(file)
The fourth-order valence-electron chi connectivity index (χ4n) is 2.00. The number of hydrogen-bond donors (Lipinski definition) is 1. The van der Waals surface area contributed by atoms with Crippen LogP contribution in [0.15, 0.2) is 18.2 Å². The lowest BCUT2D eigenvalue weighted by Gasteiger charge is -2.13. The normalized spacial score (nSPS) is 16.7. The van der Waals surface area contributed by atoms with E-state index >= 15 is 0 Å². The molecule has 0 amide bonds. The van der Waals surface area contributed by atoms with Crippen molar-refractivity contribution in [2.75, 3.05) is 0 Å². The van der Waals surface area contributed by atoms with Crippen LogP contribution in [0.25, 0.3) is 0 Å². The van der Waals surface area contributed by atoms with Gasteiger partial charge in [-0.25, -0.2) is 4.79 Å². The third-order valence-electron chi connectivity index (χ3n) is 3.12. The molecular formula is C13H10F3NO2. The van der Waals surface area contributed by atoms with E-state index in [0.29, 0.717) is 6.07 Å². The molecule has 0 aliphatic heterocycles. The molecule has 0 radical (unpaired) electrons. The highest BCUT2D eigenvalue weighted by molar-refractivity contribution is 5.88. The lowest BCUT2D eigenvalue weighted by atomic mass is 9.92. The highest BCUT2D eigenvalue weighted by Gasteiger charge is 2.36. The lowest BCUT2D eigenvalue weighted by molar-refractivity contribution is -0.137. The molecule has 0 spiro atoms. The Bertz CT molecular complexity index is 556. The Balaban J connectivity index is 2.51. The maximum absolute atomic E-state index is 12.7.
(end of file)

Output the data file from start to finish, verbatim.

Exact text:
The fourth-order valence-electron chi connectivity index (χ4n) is 2.00. The number of hydrogen-bond donors (Lipinski definition) is 1. The van der Waals surface area contributed by atoms with Crippen LogP contribution in [0.15, 0.2) is 18.2 Å². The lowest BCUT2D eigenvalue weighted by Gasteiger charge is -2.13. The normalized spacial score (nSPS) is 16.7. The van der Waals surface area contributed by atoms with E-state index >= 15 is 0 Å². The molecule has 0 amide bonds. The van der Waals surface area contributed by atoms with Crippen molar-refractivity contribution in [2.75, 3.05) is 0 Å². The van der Waals surface area contributed by atoms with Crippen LogP contribution in [0.25, 0.3) is 0 Å². The van der Waals surface area contributed by atoms with Gasteiger partial charge in [-0.25, -0.2) is 4.79 Å². The third-order valence-electron chi connectivity index (χ3n) is 3.12. The molecular formula is C13H10F3NO2. The van der Waals surface area contributed by atoms with E-state index in [0.29, 0.717) is 6.07 Å². The molecule has 0 aliphatic heterocycles. The molecule has 0 radical (unpaired) electrons. The highest BCUT2D eigenvalue weighted by molar-refractivity contribution is 5.88. The lowest BCUT2D eigenvalue weighted by atomic mass is 9.92. The highest BCUT2D eigenvalue weighted by Gasteiger charge is 2.36. The lowest BCUT2D eigenvalue weighted by molar-refractivity contribution is -0.137. The molecule has 0 spiro atoms. The Bertz CT molecular complexity index is 556. The Balaban J connectivity index is 2.51. The maximum absolute atomic E-state index is 12.7.